|University of Utah||
|Office: 308C MBH||
mailbox in 307 MBH
|M 3:00-4:30, W 11:00-12:30||
fax: 587-7801, recept. 587-7814
|Th 1-2, and by appt.||
Increasingly, progressive educators have taken up whiteness theory as a way to help white students recognize that racism is more than a matter of prejudice; it is also a question of how white privilege is normalized. Whiteness theory is intended to make white cultural assumptions and privileges visible so that whites do not assume that their own position is neutral or normal. Although in many ways consistent with the aims of multicultural theory, whiteness theory is also distinct from multiculturalism. Multicultural theory involves fostering an appreciation of cultures other than the dominant culture; in its more radical forms, multiculturalism also involves problematizing the assumptions of the dominant culture. But because multicultural approaches are concerned with displacing white culture from its position of dominance, they usually do not focus on whiteness as a distinctive culture or identity. Whiteness theory focuses specifically on whiteness as a cultural position — a position and an identity that, to a considerable extent, are gained at the expense of people of color.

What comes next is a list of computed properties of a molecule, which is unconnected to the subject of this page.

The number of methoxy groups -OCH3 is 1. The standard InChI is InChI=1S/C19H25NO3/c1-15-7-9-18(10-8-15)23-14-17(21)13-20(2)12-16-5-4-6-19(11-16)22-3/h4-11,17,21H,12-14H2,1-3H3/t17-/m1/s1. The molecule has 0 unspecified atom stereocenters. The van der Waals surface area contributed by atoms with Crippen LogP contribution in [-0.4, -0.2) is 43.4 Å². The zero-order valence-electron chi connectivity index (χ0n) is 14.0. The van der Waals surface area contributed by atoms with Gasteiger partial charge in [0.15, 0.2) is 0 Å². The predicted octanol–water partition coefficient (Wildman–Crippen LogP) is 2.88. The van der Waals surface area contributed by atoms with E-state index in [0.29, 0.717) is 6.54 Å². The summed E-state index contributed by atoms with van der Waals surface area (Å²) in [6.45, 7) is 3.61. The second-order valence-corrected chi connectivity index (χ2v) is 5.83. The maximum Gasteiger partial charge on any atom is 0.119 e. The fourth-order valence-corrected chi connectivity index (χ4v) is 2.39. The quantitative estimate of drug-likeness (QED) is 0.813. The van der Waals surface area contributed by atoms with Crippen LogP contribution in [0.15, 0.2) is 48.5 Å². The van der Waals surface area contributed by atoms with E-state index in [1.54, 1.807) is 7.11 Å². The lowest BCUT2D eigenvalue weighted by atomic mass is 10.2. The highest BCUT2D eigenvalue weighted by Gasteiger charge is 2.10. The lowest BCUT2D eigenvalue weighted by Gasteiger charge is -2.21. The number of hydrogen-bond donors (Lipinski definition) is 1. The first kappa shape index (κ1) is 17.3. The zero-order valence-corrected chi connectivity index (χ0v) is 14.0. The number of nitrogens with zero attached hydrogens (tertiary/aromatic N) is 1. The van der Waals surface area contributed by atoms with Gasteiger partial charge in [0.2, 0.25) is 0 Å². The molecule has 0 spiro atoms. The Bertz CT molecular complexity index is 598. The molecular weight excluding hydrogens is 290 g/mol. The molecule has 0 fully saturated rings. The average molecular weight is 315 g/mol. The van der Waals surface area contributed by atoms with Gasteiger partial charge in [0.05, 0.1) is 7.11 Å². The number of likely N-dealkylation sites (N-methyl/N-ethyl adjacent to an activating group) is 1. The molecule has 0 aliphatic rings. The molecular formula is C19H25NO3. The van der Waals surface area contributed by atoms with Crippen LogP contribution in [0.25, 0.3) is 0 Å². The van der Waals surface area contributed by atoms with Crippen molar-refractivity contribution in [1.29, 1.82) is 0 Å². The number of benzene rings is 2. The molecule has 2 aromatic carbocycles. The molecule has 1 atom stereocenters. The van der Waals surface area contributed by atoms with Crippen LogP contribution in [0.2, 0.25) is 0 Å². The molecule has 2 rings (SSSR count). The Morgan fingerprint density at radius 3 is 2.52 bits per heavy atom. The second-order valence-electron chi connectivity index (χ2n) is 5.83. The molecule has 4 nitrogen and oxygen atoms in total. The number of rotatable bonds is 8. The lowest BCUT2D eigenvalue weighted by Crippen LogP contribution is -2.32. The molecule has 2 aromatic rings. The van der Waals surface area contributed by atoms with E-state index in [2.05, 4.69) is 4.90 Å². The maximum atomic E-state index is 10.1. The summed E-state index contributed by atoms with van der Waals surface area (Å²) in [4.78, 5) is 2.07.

Whiteness theory makes an important contribution to anti-racist inquiry in making white privilege visible — yet too often, professors approach the lessons of whiteness theory as lessons that they themselves have already learned, so that all that remains is for these lessons to be passed on to students. In other words, professors may fail to look at the whiteness of their own projects and relations. This course addresses the whiteness of academia itself, including the whiteness of particular intellectual values and practices.